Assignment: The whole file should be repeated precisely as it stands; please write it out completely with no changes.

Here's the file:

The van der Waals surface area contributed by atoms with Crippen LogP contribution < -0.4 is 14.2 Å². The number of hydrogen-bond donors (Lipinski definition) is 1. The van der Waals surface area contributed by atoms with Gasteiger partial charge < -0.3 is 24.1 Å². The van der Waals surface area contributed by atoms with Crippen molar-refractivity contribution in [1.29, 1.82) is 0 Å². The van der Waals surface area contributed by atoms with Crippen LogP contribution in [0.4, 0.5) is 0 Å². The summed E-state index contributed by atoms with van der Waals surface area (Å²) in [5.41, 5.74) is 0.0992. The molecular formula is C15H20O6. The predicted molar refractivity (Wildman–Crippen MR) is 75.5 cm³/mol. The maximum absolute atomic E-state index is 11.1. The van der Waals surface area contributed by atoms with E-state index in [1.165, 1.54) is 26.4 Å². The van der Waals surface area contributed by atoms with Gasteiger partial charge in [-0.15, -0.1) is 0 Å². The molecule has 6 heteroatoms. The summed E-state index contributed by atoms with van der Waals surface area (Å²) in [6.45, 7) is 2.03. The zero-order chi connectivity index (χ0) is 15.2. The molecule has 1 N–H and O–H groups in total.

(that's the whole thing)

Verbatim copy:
The van der Waals surface area contributed by atoms with Crippen LogP contribution < -0.4 is 14.2 Å². The number of hydrogen-bond donors (Lipinski definition) is 1. The van der Waals surface area contributed by atoms with Gasteiger partial charge < -0.3 is 24.1 Å². The van der Waals surface area contributed by atoms with Crippen molar-refractivity contribution in [1.29, 1.82) is 0 Å². The van der Waals surface area contributed by atoms with Crippen LogP contribution in [0.4, 0.5) is 0 Å². The summed E-state index contributed by atoms with van der Waals surface area (Å²) in [5.41, 5.74) is 0.0992. The molecular formula is C15H20O6. The predicted molar refractivity (Wildman–Crippen MR) is 75.5 cm³/mol. The maximum absolute atomic E-state index is 11.1. The van der Waals surface area contributed by atoms with E-state index in [1.165, 1.54) is 26.4 Å². The van der Waals surface area contributed by atoms with Gasteiger partial charge in [-0.15, -0.1) is 0 Å². The molecule has 6 heteroatoms. The summed E-state index contributed by atoms with van der Waals surface area (Å²) in [6.45, 7) is 2.03. The zero-order chi connectivity index (χ0) is 15.2. The molecule has 1 N–H and O–H groups in total.